And then we’ve been turned into monsters more indirectly, like with werewolves and vampires. The idea of vampires avoiding crosses and drinking blood takes a page from the false blood libel stories that Jews were killing Christian babies to use their blood in rituals or to make matzo. Well, blood isn’t kosher, but that fact hasn’t stopped the narrative.
Moving forward, I would love to see more of these anti-Semitic tropes get combed out, but these fears and hatred are so deep-seeded, it seems like I’m just chasing after wind.
Do you think there is a difference between Jewish horror and horror that is Jewish or are they one in the same? For example, the realism of the Holocaust is horrifying and the otherness that comes with it compared to the folkloric horror of dybbuks, possession and other creatures?
There are a lot of nuances between Jewish horror and horror that is Jewish. It feels a little strange to discuss Holocaust literature through a horror lens. I would be surprised to see nonfiction holocaust book up for horror awards. Can you imagine how crazy people would get?
That idea of otherness is an interesting in relation to the realism of Holocaust writing, but that goes for anything that has a fascist feel. You’ll see and feel that fear of being an outsider come for the main character in something like Bernard Malamud’s The Fixer. It’s also why the fascist in Pan’s Labyrinth is far scarier than any other monster in the movie. Because it’s not just being the outsider that’s scary, it’s being such an outsider to that other people no longer view you as human, and that gives them the ground to do whatever they need to do in order to destroy that which does not belong there.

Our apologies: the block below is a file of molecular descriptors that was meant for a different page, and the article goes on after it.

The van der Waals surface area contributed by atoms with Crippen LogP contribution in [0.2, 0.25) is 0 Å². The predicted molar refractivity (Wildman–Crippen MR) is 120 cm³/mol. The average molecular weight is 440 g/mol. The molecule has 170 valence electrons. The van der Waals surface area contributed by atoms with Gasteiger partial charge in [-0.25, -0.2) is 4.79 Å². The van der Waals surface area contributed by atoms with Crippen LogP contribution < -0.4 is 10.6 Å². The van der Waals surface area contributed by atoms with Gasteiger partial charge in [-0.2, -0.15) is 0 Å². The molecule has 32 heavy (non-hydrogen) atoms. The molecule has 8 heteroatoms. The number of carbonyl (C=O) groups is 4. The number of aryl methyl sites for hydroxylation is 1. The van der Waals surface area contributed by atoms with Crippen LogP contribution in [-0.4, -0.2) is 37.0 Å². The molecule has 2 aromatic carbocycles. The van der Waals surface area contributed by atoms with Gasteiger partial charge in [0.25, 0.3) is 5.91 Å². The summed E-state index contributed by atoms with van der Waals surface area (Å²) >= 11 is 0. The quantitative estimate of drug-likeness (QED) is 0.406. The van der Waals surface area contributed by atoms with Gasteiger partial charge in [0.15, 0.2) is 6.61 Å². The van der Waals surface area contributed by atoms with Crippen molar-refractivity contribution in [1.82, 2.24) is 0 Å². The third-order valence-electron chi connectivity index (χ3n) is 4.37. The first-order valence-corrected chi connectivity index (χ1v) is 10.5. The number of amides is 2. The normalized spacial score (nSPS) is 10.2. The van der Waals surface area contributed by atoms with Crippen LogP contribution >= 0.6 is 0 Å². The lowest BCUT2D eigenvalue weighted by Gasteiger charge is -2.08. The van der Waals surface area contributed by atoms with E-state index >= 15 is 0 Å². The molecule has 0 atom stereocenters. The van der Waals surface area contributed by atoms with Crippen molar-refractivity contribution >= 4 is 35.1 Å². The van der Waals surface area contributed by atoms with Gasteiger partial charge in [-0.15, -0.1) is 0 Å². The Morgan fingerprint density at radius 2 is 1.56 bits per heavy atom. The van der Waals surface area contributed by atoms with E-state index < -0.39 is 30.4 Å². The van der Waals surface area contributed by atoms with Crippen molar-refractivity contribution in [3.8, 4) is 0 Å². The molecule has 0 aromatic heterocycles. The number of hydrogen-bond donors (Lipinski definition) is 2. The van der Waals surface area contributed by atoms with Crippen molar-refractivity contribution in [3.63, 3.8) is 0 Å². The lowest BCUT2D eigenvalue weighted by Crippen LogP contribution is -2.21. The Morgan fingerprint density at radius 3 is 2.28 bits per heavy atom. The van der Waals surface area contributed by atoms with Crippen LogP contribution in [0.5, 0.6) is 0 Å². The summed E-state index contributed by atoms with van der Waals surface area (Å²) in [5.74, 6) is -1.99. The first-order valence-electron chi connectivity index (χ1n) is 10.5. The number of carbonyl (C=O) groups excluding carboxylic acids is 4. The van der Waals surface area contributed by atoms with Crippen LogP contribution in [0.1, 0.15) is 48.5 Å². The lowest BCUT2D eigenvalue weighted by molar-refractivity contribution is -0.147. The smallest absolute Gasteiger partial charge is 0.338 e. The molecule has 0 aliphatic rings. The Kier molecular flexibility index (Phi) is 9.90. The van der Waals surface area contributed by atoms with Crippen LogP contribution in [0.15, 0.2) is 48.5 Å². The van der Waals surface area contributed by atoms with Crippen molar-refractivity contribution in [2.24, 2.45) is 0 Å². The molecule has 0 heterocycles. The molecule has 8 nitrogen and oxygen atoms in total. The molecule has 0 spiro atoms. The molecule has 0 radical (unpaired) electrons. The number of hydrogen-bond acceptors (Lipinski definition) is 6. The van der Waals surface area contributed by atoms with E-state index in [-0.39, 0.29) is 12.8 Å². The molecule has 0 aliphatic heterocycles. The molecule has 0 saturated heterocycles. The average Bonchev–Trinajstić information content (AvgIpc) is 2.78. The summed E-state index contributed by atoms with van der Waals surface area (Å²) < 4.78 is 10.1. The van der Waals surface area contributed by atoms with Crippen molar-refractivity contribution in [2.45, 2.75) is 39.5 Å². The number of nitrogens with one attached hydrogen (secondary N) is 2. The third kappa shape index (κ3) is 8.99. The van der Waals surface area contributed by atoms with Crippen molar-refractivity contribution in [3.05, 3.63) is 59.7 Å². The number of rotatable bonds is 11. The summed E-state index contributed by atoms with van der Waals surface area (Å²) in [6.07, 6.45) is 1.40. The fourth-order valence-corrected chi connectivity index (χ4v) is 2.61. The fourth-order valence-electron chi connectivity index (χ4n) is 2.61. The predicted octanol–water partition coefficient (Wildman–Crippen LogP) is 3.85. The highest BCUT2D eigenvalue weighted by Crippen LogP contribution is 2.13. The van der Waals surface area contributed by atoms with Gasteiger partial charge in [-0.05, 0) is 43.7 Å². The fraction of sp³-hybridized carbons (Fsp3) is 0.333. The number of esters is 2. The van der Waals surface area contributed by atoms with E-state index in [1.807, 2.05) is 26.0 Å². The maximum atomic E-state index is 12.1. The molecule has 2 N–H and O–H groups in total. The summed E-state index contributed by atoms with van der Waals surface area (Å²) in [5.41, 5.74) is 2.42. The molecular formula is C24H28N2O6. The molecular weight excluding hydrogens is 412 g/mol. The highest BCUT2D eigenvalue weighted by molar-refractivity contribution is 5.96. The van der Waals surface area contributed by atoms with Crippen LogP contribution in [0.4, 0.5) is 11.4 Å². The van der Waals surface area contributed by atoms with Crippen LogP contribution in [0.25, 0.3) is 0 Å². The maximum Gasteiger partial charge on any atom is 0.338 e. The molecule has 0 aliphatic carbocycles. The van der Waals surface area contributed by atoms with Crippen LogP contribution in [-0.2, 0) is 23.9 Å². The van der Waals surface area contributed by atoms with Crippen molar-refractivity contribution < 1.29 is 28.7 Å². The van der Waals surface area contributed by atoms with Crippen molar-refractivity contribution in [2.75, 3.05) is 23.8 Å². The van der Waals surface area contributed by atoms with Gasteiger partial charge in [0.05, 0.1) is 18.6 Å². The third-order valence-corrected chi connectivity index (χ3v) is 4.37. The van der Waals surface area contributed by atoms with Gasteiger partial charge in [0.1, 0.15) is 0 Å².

But then when you talk about folkloric horror and it just seems silly after discussing the very real terror of the Holocaust. But there are people that take things like spirits and threat of possession very seriously. That puts the feeling of otherness on something outside of humanity, and in a way, create a sense of security because that otherness is happening out there, while we’re safe in here doing what we can to ward off the evil eye.
Who are some of your favorite Jewish characters in horror?
I’ve always love monsters like the Golem and the Leviathan. I wrote about both of them in my short story collection, The Anarchist Kosher Cookbook. In the title story I invented instructions for a golem to fight off neo-Nazis. And in the story, “The Leviathan Blues,” I wrote about the relationship between the sea monster mentioned in Genesis and the serpent in the Garden of Eden.
What I’d really love to see more of is the Ziz, which is a giant ancient bird of Jewish folklore. It balances out the trifecta of air, land, and sea with the Behemoth and the Leviathan.
Who are some Jewish horror authors you recommend our audience check out?
Check out John Baltisberger. His personal writing is great like his “Book of Ze’ev” series. (Jewish exorcist in Texas!) John runs Madness House Press, and started its new imprint Aggadah Try It, which publishes speculative Jewish fiction. They published my sci-fi/ fantasy novella, The Giant Robots of Babel (2021). I’m also excited to say that I’m Aggadah Try It’s new lead editor!
What is one piece of advice you would give horror authors today?
Don’t go in there!
And to the Jewish writers out there who are just getting started, what advice would you give them?
Oy, uh … convert?